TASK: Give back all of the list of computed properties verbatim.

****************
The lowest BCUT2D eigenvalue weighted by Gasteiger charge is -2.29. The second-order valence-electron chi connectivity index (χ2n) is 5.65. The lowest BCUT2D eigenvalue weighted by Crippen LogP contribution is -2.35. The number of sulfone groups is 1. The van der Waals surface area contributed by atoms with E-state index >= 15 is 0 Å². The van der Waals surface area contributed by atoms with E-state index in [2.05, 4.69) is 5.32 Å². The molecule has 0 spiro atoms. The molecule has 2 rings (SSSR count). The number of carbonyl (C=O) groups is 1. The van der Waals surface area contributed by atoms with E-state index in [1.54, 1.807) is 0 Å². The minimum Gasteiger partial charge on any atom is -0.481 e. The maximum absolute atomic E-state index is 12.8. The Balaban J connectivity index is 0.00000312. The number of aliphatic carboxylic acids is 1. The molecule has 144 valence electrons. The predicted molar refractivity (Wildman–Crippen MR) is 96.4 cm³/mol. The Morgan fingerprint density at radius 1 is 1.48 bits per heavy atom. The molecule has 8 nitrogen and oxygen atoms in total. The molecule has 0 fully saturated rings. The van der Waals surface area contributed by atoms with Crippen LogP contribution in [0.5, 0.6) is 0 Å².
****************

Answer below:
The lowest BCUT2D eigenvalue weighted by Gasteiger charge is -2.29. The second-order valence-electron chi connectivity index (χ2n) is 5.65. The lowest BCUT2D eigenvalue weighted by Crippen LogP contribution is -2.35. The number of sulfone groups is 1. The van der Waals surface area contributed by atoms with E-state index >= 15 is 0 Å². The van der Waals surface area contributed by atoms with E-state index in [2.05, 4.69) is 5.32 Å². The molecule has 0 spiro atoms. The molecule has 2 rings (SSSR count). The number of carbonyl (C=O) groups is 1. The van der Waals surface area contributed by atoms with E-state index in [1.54, 1.807) is 0 Å². The minimum Gasteiger partial charge on any atom is -0.481 e. The maximum absolute atomic E-state index is 12.8. The Balaban J connectivity index is 0.00000312. The number of aliphatic carboxylic acids is 1. The molecule has 144 valence electrons. The predicted molar refractivity (Wildman–Crippen MR) is 96.4 cm³/mol. The Morgan fingerprint density at radius 1 is 1.48 bits per heavy atom. The molecule has 8 nitrogen and oxygen atoms in total. The molecule has 0 fully saturated rings. The van der Waals surface area contributed by atoms with Crippen LogP contribution in [0.5, 0.6) is 0 Å².